Linux is an independent Operating System ( OS ), independent of Windows. Hence we cannot just install Linux just like any other Windows program. Linux, like any other OS , needs to have some space on the disk exclusively for itself. However, we have Windows data+programs all over the disk. In order to make space for Linux, all the Windows data need to be 'pushed' to one side of the disk. This is exactly one of the things which is done by the Windows Program called 'defragmentation'. In the 'Accessories' menu , on Windows,we find an item called 'Disk Defragmentation' and we run it. In case we have Norton Utilities, we can run its defragmentation program with the option 'Consolidate Free Space only' . This option would just be much faster than the default Defrag program.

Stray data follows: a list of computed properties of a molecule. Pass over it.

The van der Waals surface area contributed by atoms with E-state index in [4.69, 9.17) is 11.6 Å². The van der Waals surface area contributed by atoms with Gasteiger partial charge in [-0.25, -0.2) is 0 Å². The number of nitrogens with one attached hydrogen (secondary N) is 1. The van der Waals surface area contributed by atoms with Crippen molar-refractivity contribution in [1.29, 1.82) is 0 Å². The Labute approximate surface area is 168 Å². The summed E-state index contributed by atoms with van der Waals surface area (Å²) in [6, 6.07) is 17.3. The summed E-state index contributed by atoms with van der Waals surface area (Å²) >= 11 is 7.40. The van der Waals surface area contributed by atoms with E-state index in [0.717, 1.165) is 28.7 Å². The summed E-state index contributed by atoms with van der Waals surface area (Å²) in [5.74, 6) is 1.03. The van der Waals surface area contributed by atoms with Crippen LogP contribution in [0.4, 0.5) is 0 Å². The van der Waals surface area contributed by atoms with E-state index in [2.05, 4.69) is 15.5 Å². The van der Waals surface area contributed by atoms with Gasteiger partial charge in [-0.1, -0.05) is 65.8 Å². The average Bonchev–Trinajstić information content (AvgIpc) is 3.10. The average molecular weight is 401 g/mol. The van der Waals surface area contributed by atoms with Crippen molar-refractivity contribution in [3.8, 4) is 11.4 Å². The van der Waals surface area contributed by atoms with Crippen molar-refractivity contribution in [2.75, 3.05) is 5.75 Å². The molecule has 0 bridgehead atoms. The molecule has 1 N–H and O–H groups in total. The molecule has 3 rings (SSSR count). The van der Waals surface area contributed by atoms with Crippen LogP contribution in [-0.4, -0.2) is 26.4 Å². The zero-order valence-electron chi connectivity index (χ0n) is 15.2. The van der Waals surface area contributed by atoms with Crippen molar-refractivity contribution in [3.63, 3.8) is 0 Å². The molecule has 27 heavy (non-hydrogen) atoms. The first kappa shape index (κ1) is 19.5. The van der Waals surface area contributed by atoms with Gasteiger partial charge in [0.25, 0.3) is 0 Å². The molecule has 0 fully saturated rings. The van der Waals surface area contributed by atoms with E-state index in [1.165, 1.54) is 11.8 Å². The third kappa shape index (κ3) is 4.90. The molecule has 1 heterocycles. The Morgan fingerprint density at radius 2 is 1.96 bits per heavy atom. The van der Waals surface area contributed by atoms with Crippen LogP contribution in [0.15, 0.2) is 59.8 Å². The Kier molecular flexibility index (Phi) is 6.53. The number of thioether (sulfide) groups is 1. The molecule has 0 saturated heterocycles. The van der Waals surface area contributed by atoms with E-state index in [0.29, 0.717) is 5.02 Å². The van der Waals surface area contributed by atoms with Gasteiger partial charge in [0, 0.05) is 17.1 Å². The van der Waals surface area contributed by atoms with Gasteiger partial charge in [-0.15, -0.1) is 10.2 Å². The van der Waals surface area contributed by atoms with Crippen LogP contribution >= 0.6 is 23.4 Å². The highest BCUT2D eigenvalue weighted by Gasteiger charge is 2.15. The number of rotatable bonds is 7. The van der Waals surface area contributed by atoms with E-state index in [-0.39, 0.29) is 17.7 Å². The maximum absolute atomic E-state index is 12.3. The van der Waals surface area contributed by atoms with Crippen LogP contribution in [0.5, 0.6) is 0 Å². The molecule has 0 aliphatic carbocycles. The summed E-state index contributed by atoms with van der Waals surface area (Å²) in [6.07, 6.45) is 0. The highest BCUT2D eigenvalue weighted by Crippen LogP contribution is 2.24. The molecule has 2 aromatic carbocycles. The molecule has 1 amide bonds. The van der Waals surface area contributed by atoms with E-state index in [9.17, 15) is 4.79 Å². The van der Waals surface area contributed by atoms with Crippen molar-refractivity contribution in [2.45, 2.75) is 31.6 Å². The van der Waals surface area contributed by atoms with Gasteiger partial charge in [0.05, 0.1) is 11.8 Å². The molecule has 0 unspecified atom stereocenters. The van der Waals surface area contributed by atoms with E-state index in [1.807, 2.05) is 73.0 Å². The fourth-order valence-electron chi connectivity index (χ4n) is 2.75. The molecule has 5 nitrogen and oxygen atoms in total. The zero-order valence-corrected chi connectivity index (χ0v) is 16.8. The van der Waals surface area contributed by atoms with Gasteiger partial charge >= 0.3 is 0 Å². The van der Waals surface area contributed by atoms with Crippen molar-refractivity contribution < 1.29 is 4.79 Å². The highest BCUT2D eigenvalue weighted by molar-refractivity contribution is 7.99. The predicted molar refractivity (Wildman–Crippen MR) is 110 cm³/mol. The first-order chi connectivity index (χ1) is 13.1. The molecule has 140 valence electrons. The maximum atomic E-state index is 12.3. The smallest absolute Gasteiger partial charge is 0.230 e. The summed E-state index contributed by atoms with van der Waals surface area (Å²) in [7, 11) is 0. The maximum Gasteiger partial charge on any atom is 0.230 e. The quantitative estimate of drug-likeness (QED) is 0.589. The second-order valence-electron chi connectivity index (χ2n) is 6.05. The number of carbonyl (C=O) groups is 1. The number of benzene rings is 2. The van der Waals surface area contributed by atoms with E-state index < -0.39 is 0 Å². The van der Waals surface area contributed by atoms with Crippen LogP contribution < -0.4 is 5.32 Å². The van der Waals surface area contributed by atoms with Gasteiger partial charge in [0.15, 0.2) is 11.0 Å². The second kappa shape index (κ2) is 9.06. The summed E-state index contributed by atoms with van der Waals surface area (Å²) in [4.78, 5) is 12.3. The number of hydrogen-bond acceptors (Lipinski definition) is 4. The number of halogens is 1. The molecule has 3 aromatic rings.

Step 2: Splitting up the Windows Partition

  • On our Redhat Linux CD, we observe a directory called 'dosutils'. We just copy that directory with all its contents to C: A new directory, c:\dosutils is created.

  • Create a Windows startup disk. To do this, we put a new floppy in our floppy drive and in the Dos prompt , type the command ' format /s a:'

  • Restart the computer in Dos mode. ( Caution: Not Dos Prompt )

  • Change to directory C:\Dosutils ( which we had earlier created ).